The most obvious difference is the view on free speech and the "marketplace of ideas." The marketplace of ideas is the belief that if everyone is free to project their speech, the best will rise to the top, while the worst messages won't survive.
Liberals accept this notion, while antifa rejects the idea.
Antifa cites history to support its view, and Bray explained this to WNYC as well, saying,
Antifascists recognize that in the 1930s, 1940s, the police supported fascism. The fascists didn't actually stage a revolution to come to power, they worked within the political system, and all the reasonable dialogue and debate that one could muster did not do the job.
The goal is to nip fascism in the bud.
Antifa's goal is clear: The movement wants to stop what it perceives as a rise in fascism, racism, nationalism and xenophobia before they all become huge problems.
That's the reason the riot at Berkeley was labeled a success by Yvette Felarca, the Northern California coordinator for By Any Means Necessary (BAMN), an antifa group.
Felarca told Al Jazeera,
The movement effectively shut down Yiannopoulos because it was a mass action with thousands of people who were united in the immediate goal of preventing fascists from gaining a foothold at UC Berkeley.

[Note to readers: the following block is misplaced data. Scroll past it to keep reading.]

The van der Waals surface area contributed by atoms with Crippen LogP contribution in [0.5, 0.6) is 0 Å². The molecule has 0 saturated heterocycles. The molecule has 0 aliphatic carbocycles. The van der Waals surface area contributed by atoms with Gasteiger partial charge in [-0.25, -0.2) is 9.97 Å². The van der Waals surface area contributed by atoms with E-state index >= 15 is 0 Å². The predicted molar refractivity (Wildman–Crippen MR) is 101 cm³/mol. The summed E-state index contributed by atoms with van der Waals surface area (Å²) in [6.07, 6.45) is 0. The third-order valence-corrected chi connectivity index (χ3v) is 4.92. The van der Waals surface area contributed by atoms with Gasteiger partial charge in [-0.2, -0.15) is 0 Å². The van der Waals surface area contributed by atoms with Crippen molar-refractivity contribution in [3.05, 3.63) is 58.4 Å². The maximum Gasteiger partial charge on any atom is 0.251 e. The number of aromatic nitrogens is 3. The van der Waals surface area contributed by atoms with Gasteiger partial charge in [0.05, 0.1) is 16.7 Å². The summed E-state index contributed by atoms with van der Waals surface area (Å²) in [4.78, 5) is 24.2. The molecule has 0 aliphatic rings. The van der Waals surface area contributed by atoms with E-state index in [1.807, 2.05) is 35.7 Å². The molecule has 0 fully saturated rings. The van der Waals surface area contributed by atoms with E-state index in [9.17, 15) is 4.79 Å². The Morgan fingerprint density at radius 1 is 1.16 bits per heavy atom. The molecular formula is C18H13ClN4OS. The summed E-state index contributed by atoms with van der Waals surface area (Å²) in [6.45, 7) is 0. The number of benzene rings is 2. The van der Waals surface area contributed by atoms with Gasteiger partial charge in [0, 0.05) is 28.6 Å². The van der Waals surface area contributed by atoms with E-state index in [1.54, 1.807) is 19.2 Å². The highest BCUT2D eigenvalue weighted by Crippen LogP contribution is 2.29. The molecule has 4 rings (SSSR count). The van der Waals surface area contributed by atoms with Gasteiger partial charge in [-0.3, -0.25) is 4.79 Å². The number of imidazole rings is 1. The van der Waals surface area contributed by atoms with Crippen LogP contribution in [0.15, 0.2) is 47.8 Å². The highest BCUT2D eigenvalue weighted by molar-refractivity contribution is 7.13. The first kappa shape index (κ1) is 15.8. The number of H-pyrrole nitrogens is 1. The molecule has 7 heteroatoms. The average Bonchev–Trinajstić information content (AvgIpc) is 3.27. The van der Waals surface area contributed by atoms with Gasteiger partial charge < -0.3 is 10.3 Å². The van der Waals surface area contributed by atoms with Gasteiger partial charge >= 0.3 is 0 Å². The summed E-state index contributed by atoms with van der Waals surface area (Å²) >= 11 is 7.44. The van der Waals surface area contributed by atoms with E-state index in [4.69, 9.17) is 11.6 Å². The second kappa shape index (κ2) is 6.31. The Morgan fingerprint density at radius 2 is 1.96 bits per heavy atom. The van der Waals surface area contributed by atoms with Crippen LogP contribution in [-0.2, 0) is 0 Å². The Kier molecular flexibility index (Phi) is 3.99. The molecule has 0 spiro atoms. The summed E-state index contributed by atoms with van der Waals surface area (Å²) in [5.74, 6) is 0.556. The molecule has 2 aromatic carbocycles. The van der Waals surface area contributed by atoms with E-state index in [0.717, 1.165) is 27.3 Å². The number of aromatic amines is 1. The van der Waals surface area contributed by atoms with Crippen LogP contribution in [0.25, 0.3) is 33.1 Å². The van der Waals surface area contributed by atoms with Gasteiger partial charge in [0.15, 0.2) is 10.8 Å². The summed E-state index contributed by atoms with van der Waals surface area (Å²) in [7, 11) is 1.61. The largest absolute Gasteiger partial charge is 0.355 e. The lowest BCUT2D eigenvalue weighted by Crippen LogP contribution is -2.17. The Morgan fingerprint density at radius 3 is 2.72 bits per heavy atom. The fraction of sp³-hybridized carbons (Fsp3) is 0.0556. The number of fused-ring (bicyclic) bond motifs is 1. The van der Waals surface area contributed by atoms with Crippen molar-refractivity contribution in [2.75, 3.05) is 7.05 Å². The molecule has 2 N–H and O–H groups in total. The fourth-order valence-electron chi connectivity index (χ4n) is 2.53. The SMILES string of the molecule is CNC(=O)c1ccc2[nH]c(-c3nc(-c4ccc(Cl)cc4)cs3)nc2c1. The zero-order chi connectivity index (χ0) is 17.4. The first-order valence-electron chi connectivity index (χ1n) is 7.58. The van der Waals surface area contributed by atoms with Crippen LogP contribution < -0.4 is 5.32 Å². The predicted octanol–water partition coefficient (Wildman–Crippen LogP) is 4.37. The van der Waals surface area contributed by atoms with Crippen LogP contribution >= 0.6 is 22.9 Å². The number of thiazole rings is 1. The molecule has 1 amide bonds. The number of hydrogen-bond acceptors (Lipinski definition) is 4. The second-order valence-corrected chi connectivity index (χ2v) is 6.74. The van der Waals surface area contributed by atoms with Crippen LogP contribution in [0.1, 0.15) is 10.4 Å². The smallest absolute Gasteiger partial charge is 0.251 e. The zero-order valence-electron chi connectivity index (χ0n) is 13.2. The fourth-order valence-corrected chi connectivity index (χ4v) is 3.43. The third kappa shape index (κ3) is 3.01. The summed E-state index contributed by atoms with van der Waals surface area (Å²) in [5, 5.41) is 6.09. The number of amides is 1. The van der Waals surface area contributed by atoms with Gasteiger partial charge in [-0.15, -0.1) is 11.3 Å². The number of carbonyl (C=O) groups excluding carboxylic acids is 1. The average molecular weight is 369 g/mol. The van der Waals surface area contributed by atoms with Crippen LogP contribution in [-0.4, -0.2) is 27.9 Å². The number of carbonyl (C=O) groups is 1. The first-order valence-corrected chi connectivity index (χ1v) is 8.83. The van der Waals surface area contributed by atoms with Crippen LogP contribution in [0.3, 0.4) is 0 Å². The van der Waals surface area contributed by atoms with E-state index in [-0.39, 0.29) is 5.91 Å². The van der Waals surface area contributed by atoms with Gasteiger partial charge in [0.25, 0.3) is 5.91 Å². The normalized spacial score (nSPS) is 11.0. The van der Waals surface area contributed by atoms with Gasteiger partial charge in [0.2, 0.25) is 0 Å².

Antifa strives to do what wasn't done to successful fascist regimes in the past; it tries to nip them in the bud.
"By Any Means Necessary" can include violence.
You don't need to look back any further than Inauguration Day to see the lengths to which antifa is willing to go in order to disrupt their opposition.
Among the many protests was the antifa "Disrupt J20" demonstration (an obvious allusion to the date, January 20). J20 saw over 200 demonstrators arrested, while six police officers were injured.
In one video captured during the day, a CNN reporter recorded one protestor yelling at other, more disruptive protestors who were setting fire to a limo.